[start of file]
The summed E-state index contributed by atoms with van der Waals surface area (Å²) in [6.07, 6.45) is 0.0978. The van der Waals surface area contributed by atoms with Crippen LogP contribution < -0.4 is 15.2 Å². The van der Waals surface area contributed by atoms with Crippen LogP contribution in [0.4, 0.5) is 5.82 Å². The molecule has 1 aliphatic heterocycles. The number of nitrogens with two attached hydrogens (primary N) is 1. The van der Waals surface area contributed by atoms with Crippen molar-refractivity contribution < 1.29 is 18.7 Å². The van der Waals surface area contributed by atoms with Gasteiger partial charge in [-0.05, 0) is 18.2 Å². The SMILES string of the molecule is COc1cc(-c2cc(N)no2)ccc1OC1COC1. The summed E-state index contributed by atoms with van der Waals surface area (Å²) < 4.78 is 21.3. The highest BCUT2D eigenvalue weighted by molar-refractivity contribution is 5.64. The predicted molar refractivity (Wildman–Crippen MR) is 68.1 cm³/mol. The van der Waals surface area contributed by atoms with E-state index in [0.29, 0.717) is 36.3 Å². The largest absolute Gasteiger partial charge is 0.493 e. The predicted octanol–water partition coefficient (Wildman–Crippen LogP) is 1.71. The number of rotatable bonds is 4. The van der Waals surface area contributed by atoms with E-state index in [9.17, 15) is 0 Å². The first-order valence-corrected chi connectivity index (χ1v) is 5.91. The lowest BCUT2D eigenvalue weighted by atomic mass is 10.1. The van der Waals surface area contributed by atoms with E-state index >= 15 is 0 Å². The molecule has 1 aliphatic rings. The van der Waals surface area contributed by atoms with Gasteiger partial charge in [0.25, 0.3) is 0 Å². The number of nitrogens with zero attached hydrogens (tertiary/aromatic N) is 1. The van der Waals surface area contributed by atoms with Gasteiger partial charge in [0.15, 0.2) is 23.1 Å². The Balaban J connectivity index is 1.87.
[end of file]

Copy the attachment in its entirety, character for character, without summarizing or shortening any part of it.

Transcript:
The summed E-state index contributed by atoms with van der Waals surface area (Å²) in [6.07, 6.45) is 0.0978. The van der Waals surface area contributed by atoms with Crippen LogP contribution < -0.4 is 15.2 Å². The van der Waals surface area contributed by atoms with Crippen LogP contribution in [0.4, 0.5) is 5.82 Å². The molecule has 1 aliphatic heterocycles. The number of nitrogens with two attached hydrogens (primary N) is 1. The van der Waals surface area contributed by atoms with Crippen molar-refractivity contribution < 1.29 is 18.7 Å². The van der Waals surface area contributed by atoms with Gasteiger partial charge in [-0.05, 0) is 18.2 Å². The SMILES string of the molecule is COc1cc(-c2cc(N)no2)ccc1OC1COC1. The summed E-state index contributed by atoms with van der Waals surface area (Å²) < 4.78 is 21.3. The highest BCUT2D eigenvalue weighted by molar-refractivity contribution is 5.64. The predicted molar refractivity (Wildman–Crippen MR) is 68.1 cm³/mol. The van der Waals surface area contributed by atoms with E-state index in [0.29, 0.717) is 36.3 Å². The largest absolute Gasteiger partial charge is 0.493 e. The predicted octanol–water partition coefficient (Wildman–Crippen LogP) is 1.71. The number of rotatable bonds is 4. The van der Waals surface area contributed by atoms with E-state index in [9.17, 15) is 0 Å². The first-order valence-corrected chi connectivity index (χ1v) is 5.91. The lowest BCUT2D eigenvalue weighted by atomic mass is 10.1. The van der Waals surface area contributed by atoms with E-state index >= 15 is 0 Å². The molecule has 1 aliphatic rings. The van der Waals surface area contributed by atoms with Gasteiger partial charge in [0.25, 0.3) is 0 Å². The number of nitrogens with zero attached hydrogens (tertiary/aromatic N) is 1. The van der Waals surface area contributed by atoms with Gasteiger partial charge in [0.15, 0.2) is 23.1 Å². The Balaban J connectivity index is 1.87.